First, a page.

When students reach Morrow House, they are well-versed in the basics of sentence structure and single paragraphs and begin writing multi-paragraph compositions. They practice organizing their thoughts into paragraphs, using transitions to connect their ideas, and writing clear and concise topic sentences.

“The Writing Revolution has allowed us, as teachers, to have shared language and structure around how we are teaching writing skills. It encourages repetition of concepts so that as students move from Little School to Morrow House they are building on their foundational skills while using a format that is familiar,” says fourth-grade teacher Laura Greenlees.

Associate Head of Middle School Gerard Allen adds that our middle-school students are “not just learning complex sentence structure but also how to create more sophisticated assertions and thesis statements. Then, students use specific strategies to outline single and multi-paragraph assignments.”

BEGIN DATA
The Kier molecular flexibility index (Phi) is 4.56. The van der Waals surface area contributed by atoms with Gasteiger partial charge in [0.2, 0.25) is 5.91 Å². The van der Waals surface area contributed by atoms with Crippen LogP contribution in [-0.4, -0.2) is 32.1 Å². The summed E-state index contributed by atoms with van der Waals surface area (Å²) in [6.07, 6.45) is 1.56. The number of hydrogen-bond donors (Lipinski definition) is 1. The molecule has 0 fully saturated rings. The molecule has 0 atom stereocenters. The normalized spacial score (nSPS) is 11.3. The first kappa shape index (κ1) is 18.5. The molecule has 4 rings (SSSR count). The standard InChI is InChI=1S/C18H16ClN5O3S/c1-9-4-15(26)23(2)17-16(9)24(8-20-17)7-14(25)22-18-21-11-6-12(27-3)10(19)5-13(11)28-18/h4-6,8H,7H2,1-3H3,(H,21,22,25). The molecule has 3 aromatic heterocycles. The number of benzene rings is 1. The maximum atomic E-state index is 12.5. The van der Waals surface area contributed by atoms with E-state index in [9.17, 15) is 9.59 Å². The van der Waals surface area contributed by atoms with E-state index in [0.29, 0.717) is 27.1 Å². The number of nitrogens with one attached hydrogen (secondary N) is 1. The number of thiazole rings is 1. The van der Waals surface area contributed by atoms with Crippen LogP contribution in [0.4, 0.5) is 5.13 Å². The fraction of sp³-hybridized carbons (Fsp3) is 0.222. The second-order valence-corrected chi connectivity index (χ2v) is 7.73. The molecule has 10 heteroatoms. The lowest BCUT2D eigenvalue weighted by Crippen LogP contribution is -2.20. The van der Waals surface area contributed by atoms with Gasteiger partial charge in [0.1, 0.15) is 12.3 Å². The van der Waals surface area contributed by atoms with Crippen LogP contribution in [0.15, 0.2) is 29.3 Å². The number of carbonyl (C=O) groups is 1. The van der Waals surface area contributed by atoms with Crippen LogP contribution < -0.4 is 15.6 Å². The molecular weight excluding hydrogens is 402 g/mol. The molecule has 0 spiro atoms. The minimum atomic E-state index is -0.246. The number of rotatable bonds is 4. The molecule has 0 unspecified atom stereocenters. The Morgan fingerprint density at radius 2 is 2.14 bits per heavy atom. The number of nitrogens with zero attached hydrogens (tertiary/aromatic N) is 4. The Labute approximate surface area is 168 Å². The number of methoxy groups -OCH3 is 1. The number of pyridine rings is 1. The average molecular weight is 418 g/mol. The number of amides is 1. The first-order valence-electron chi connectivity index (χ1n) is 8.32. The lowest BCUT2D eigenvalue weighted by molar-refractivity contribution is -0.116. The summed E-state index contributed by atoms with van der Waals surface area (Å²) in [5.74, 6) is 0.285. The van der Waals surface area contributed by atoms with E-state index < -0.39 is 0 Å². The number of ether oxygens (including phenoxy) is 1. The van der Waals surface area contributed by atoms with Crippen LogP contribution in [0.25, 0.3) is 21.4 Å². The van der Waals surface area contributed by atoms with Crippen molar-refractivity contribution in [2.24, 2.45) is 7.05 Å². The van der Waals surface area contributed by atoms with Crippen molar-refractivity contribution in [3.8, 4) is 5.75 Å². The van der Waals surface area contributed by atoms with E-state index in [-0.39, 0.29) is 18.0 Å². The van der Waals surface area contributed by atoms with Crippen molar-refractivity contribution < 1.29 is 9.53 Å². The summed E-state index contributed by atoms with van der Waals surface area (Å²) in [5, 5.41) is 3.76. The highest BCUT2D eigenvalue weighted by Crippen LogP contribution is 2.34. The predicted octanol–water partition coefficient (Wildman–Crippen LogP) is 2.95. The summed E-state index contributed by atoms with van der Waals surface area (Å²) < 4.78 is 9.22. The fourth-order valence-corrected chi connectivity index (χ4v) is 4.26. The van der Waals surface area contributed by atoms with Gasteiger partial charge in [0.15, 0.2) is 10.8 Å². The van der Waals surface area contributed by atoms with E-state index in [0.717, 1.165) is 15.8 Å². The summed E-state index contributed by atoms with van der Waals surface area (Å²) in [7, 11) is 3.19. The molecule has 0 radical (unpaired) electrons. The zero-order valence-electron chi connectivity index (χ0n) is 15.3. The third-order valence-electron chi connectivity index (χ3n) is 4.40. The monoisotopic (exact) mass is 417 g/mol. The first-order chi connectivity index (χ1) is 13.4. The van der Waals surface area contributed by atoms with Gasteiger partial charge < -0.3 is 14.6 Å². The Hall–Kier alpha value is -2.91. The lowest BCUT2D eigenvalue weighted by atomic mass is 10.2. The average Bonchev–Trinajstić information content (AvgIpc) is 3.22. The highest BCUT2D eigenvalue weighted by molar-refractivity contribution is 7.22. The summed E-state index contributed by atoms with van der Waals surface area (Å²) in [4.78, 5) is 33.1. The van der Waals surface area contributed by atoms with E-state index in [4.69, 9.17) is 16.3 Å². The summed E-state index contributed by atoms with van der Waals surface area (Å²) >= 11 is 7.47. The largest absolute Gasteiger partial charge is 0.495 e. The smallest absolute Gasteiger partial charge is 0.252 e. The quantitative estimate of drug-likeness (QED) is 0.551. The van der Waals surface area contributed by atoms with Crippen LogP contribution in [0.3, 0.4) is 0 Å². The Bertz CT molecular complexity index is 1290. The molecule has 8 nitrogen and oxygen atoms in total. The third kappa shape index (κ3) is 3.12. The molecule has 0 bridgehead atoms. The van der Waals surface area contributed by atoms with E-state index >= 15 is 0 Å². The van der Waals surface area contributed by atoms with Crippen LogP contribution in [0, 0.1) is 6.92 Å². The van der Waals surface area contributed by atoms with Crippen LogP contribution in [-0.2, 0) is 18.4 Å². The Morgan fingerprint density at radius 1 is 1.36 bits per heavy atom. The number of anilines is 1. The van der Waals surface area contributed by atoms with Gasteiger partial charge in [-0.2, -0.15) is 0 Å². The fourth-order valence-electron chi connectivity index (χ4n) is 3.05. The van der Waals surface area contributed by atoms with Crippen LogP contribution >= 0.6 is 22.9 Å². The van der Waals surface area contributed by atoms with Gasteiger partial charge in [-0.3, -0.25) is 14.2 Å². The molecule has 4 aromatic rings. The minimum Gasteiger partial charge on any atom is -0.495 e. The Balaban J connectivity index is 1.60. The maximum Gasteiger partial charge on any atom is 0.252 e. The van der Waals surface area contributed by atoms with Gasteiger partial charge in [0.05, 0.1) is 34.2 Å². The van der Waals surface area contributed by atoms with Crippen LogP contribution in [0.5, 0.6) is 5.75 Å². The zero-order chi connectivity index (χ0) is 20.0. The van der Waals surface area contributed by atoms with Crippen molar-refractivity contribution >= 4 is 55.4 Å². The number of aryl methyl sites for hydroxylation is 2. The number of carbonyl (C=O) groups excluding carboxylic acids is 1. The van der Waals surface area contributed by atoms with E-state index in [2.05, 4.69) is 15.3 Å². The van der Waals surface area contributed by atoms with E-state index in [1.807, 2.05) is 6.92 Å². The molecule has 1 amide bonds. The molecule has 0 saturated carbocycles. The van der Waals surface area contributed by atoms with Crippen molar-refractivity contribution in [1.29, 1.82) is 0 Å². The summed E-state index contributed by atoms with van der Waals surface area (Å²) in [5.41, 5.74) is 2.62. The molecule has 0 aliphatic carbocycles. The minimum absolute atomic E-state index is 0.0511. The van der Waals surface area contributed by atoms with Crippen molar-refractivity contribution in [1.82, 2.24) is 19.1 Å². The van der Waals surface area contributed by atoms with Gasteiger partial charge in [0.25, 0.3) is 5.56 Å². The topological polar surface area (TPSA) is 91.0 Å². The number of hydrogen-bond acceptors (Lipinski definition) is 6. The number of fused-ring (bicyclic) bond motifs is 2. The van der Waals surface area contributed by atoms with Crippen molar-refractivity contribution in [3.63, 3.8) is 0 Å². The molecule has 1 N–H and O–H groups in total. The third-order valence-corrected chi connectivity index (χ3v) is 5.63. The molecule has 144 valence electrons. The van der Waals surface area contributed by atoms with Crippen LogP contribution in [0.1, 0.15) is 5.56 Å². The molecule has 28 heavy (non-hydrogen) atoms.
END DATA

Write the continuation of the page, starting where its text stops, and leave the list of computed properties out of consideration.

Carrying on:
“Growing up, I found outlining very difficult,” says Interim Head of Middle School Jed Silverstein, Ph.D. “I felt like my teacher was asking me to solve what I was trying to argue before I could work out what I was trying to argue. What I needed was breadcrumbs. The outline examples in the Hochman Method are like sketches where the writing process is how we think through many of these questions.”

Morrow House student working.